User talk:Vladimir Nesov

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Hi, welcome to the LessWrong Wiki, and thanks for your edit to the Talk:Paper clip maximizer page. Please leave a message on my talk page if I can help with anything, and feel free to email if that doesn't work. You might like to read discussion of this wiki on LessWrong itself. -- BJR (Talk) 14:31, 17 April 2009

How do I not do whatever you thought was bad? PotatoDumplings

Try, see, discuss. Last ones were the new kinds of things. If you disagree with my judgment, by all means debate your position (in the talk tabs). I'm just trying to make sure that each edit improves the quality of the wiki, step by step. --Vladimir Nesov 20:43, 9 July 2009 (UTC)

Saying that evolution began after the first replicator arose by chance is accurate, so why remove it? Secondly, saying evolution produced humans "in particular" implies it was somehow more responsible for humans than for anything else. Frost Shock Level 4 20:47, 7 December 2009 (UTC)

Strictly speaking, we can't yet say how the first replicator appeared, so "by chance" is too strong an assertion (what it would even mean, in any case?). "In particular" doesn't bring up this connotation for me, but better rewording is always welcome. I removed the whole edit simply because the result appeared to be worse than the original, even if it implied an additional piece of data (which I'm not sure needs to be mentioned in a stub article of this size anyway). --Vladimir Nesov 22:04, 7 December 2009 (UTC)

Then I'd like to say "including humans" rather than "humans in particular".

Go on and edit the page if you like. --Vladimir Nesov 18:51, 10 December 2009 (UTC)

As for the other thing, it seems to imply that evolution and only evolution is responsible for life, whereas the formation of the first replicator is clearly an important, non-evolutionary process involved right at the beginning... evolution can't start until there's a replicator. Frost Shock Level 4 23:28, 7 December 2009 (UTC)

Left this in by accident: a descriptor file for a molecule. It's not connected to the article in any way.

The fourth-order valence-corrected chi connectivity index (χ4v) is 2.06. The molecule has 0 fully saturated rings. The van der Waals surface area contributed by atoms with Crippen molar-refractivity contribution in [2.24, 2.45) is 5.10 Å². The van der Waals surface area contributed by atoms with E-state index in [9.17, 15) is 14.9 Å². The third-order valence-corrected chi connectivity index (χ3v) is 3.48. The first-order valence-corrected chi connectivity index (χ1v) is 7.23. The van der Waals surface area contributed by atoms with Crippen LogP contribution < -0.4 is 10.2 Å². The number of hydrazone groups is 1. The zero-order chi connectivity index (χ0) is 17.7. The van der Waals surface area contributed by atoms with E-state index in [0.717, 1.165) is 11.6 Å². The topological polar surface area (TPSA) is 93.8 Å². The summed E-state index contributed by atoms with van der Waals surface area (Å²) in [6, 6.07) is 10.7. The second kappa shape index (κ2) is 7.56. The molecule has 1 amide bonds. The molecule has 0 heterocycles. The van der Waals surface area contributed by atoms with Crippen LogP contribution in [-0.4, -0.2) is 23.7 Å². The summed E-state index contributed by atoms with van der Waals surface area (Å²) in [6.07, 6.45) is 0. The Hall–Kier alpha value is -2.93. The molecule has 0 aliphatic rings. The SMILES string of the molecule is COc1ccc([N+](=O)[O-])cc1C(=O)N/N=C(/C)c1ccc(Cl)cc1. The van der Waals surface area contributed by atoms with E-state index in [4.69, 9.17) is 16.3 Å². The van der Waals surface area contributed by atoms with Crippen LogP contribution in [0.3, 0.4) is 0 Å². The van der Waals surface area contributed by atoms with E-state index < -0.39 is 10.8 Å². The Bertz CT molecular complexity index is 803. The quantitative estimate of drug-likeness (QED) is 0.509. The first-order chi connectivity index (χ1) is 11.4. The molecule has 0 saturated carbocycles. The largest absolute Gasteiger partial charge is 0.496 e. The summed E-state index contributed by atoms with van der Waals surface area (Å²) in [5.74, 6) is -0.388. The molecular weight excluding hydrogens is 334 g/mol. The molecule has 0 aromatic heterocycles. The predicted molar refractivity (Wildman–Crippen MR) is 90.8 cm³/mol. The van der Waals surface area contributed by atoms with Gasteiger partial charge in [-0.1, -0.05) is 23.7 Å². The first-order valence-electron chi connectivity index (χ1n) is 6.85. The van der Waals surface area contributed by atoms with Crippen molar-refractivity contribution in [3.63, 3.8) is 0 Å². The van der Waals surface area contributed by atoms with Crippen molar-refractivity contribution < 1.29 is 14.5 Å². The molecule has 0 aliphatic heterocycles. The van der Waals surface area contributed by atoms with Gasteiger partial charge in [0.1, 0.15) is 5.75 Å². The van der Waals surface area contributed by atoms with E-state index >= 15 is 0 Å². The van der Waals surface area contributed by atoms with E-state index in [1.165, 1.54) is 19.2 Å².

You'd also need planets, stars and Big Bang... --Vladimir Nesov 18:51, 10 December 2009 (UTC)

I am reading through the sequences for the first time, and was really confused and frustrated as to why there was no link to the sequence "A Human's Guide to Words". I felt very overwhelmed reading the sequence guide 37 Ways That Words Can Be Wrong, but when I searched and found the sequence in the Wiki, and then started clicking on the links one by one, it was much more manageable for my brain. I read Eliezer's comments on the discussion page closely, and it looks like he wants to get people to go straight to 37 Ways That Words Can Be Wrong (because it is the sequence guide and he wants to minimize clicks). I think if that is the way that he wants it, it would be nice to at least add in a link to the sequence guide at the bottom of the section, which could say something like "once you have read the sequence guide, here is a link to the sequence in order of posting" or something like that, so there is a link to the sequence if people want to find it without having to search. --philips999 23:50:59, 8 March 2010 (UTC)

I don't quite understand what you refer to by the difference between clicking links from the 37 Ways guide and from the wiki page -- they are the same links, in more or less the same order... The difference is that the wiki page doesn't include descriptions, is that the feature that makes it more convenient to you? Or the fact that the links on the 37 Ways page are placed at the ends of paragraphs, and some of them are duplicated? What about other, more fleshed out sequence guides on the wiki, do the present similar issues to you? --Vladimir Nesov 06:51, 9 March 2010 (UTC)


What is standard about that arrangement of sections? Wikipedia with its >3.4 million articles (which I've worked on for 6 years) certainly doesn't do it that way. 'See Also's go before 'References'/'External links'. --Gwern 15:05, 1 November 2010 (UTC)